The working class twin sister of a callous wealthy woman impulsively murders her out of revenge and assumes the identity of the dead woman. But impersonating her dead twin is more complicated and risky than she anticipated.
A piano teacher believes that her fiancé, a cellist, was killed on the battlefield. When he returns alive, they marry, but are menaced and threatened by a wealthy, egotistical composer she started dating on the rebound.
A young woman (Stanley Timberlake) dumps her fiancée (Craig Fleming) and runs off with her sister's (Roy Timberlake) husband (Peter Kingsmill). They marry, settle in Baltimore, and Stanley ... See full summary »
Olivia de Havilland,
After the funeral of her brother-in-law, Edith Phillips learns that Margaret de Lorca, her rich twin sister, had tricked her way into marriage with the man she also loved. So she kills Margaret and assumes her identity and life-style. However, her life becomes complicated by her late sister's sleazy boyfriend, Tony Collins and Sgt. Jim Hobbson, a Los Angeles detective who loved the "dead" Edith. Written by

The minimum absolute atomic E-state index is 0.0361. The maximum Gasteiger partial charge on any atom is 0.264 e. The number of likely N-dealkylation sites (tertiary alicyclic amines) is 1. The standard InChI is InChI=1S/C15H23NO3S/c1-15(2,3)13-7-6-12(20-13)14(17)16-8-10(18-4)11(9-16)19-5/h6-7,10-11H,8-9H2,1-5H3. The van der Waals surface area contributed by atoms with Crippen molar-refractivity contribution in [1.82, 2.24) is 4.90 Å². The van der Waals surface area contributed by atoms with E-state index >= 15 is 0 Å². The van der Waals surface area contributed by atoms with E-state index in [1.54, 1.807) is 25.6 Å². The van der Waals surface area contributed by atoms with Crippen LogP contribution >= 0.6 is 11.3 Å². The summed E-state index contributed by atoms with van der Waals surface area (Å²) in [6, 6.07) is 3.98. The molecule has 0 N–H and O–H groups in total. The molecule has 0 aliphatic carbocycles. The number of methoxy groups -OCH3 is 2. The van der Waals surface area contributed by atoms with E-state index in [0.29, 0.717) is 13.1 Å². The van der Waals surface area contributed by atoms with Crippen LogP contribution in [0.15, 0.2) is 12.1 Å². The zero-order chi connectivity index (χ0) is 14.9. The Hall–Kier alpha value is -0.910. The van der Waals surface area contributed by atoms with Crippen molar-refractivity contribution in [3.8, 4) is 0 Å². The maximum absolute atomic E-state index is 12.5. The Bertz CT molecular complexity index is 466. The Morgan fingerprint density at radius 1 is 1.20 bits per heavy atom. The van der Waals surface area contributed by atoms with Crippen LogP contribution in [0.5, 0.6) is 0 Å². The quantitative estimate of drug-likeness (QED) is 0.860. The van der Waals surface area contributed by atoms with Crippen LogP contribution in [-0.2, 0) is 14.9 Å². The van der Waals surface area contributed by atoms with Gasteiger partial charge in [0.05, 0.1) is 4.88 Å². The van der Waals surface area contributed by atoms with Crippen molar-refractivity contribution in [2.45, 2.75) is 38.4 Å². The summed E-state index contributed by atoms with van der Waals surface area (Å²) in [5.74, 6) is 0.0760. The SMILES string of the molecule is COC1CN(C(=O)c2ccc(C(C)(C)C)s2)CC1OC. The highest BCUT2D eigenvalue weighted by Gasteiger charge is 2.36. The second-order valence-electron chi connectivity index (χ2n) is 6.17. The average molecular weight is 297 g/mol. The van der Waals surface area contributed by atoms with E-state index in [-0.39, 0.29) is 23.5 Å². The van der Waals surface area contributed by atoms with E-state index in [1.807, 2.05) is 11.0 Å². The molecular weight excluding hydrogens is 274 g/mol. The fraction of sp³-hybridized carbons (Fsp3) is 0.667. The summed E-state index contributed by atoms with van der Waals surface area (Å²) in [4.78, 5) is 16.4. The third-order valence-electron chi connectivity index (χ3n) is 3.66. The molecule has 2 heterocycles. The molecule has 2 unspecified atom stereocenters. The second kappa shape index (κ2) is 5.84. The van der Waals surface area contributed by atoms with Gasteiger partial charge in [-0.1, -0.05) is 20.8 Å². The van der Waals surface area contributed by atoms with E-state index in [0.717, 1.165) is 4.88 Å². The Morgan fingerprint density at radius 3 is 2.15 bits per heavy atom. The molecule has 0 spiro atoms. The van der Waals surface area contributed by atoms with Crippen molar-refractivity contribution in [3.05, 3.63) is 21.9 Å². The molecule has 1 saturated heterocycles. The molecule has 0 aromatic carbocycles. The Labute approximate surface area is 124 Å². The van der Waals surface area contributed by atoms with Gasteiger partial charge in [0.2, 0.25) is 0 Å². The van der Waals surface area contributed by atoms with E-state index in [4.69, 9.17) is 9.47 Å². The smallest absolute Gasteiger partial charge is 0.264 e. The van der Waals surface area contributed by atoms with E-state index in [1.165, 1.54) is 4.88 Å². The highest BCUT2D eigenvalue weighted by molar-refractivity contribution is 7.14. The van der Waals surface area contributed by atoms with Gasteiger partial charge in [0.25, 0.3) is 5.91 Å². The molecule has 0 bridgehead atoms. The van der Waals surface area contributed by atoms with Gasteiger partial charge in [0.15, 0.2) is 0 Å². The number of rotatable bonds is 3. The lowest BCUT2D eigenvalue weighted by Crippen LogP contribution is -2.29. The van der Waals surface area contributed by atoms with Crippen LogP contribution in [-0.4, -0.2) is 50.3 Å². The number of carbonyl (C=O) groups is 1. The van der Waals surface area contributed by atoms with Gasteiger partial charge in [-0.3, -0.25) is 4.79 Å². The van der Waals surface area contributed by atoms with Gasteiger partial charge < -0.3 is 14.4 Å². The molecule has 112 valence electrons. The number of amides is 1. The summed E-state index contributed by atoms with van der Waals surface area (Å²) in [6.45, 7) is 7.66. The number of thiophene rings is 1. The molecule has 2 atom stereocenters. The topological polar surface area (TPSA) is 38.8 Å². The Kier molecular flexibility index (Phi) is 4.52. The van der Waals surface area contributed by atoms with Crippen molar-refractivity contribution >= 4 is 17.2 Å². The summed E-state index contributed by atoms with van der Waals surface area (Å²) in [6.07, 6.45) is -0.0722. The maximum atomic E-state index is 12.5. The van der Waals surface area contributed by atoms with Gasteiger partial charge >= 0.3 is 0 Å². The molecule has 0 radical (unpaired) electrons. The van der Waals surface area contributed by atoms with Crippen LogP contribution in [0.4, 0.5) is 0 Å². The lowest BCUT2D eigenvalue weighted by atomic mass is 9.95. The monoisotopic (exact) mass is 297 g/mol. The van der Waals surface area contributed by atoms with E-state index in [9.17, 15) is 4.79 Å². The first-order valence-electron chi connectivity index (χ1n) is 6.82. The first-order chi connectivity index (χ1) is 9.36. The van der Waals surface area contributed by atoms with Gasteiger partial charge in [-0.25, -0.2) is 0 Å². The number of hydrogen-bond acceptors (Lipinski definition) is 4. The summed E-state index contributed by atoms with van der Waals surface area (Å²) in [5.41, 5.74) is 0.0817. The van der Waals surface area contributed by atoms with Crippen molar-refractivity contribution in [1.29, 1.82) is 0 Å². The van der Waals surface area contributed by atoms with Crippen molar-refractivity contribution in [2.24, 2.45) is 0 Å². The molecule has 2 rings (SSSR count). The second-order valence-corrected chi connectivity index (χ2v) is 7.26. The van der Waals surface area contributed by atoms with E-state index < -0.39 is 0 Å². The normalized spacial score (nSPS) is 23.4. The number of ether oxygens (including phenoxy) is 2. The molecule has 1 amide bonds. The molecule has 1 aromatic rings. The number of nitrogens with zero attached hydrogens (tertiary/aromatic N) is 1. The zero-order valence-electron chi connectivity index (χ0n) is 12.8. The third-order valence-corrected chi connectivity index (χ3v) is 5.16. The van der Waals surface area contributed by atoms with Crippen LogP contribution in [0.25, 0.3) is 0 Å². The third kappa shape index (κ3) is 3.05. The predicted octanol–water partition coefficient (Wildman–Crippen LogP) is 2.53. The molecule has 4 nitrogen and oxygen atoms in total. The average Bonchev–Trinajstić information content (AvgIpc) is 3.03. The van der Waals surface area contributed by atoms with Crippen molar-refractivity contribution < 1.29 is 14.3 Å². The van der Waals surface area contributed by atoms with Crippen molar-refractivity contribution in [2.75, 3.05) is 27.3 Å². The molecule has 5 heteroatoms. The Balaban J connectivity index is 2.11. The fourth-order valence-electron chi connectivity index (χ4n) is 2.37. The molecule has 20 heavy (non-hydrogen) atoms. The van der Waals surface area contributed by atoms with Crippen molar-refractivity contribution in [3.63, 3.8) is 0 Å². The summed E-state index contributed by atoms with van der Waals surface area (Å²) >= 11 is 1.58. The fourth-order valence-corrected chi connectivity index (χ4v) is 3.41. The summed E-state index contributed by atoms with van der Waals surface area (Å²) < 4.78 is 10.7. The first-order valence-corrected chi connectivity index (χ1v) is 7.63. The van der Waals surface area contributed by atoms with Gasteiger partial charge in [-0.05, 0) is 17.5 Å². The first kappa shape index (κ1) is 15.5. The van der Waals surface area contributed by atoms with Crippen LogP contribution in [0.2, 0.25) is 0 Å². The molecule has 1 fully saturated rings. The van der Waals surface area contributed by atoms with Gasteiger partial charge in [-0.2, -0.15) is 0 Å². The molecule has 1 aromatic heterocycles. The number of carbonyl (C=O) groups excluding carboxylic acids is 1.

A "film noir", excellent from beginning to end. There are no superfluities or lacks of any kind, perfect balance of all the elements. It isn't as haunting and lurid as "Baby Jane", but the same kind of movie depicting an inhuman world in which everyone is against everyone. It is so well done, it rises to the level of art. Intense esthetic satisfaction, very organically sound. It's a real masterpiece. Even the music is masterful. The dialogue is sparse and effective, the cinematography stylish without being overbearing or tacky. Far more stylish and polished than "Whatever happened to Baby Jane", which tended to sprawl in a narrative sense. Both films are `guilty pleasures' with plenty of dark humor, not the least of which being Karl Malden holding a torch for elderly Bette!!! Malden is superb, as usual. The final twist of the plot is breath-taking in its subtlety and philosophical implications.
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